It would be great if the Canucks could recoup something for Elias Lindholm if they know they won’t be able to bring him back. But I don’t know how many teams would be willing to part with an asset just to get a few weeks to negotiate with the pending unrestricted free agent. He’ll be in demand if he hits the open market, but to this point there have been no rumblings of any potential suitors looking to get a jump on exclusive negotiating rights. I’m going to say in the end Lindholm will leave town and the Canucks will have nothing to show for his time here other than some solid playoff memories. As for the second part, the Canucks won’t be able to attach Mikheyev’s contract to Lindholm’s rights. Nice thought, but it doesn’t work like that.
Can you really ever plan for a surprise? By definition, doesn’t a surprise require you to be caught off guard to some degree? If you’re asking if I am anticipating the Canucks doing something unforeseen, I am not. I think they’ll be interested observers during the first two rounds of the draft before finally participating in Round 3. They may need a wake-up call at their table after watching the proceedings for hours and hours. As for free agency, I expect them to be fully engaged. But I don’t see this front office doing anything that I’d consider a huge surprise. They’ll have money to spend and I see them spending it as wisely as they can on July 1st to improve the areas of the hockey team that require upgrading. I certainly hope the draft and free agency are more fun than blah meh.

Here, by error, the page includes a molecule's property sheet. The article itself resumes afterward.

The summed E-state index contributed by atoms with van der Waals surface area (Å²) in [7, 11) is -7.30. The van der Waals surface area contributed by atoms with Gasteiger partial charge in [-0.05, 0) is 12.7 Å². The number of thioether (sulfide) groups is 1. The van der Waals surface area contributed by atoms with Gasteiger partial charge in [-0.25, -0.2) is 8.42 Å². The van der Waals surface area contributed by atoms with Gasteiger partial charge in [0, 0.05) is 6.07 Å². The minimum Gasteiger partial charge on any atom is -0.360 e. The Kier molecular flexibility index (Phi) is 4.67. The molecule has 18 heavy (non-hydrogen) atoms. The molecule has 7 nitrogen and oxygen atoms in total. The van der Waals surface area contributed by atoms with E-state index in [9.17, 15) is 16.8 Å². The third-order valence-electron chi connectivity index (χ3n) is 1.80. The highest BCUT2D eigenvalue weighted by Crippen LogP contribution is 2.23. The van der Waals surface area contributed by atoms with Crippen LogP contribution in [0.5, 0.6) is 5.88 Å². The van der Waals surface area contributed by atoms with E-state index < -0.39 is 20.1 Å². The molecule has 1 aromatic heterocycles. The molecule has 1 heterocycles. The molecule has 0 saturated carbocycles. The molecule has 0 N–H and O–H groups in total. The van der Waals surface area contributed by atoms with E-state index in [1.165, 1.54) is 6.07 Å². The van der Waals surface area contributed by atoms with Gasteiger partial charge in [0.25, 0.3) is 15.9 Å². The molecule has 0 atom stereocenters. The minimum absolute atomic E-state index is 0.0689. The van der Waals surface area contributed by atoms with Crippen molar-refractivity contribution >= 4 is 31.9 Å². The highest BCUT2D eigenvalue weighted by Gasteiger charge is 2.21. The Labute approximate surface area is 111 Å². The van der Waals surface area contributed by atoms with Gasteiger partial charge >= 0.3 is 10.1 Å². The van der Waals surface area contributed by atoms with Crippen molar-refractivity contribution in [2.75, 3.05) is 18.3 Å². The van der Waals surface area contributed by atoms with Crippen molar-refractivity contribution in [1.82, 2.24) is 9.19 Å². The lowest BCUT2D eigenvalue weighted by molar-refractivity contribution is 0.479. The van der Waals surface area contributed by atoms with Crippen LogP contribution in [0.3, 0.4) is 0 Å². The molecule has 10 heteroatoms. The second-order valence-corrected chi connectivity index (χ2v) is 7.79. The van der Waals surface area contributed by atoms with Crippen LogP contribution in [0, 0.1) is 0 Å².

At this point, I am prepared for Tom Willander to return to Boston University for a second season. He should have added opportunities and responsibilities as a returning blueliner in a strong BU program. Like almost all teenage defencemen, last year’s first round selection needs to continue to get stronger to be ready to potentially turn pro a year from now. I look forward to seeing him at Canucks development camp next month, but with the school year starting in September, he’s unlikely to be a participant at main camp in the fall. And if he’s not at training camp, he’s not making the hockey club.
This answer is going to require a few dominos to fall into place in the next few weeks to come to fruition. But I’ll say Tij Iginla playing for the Calgary Flames. Now the Flames would have to draft him for this to play out. But with the bloodlines, it’s hard to imagine Calgary missing out on the opportunity if it presents itself. A Kelowna Rocket returning to the Okanagan to represent the team his father did for so many years would make for a few great storylines. So let’s see how things play out at the top of the draft and we’ll have an answer on June 28th.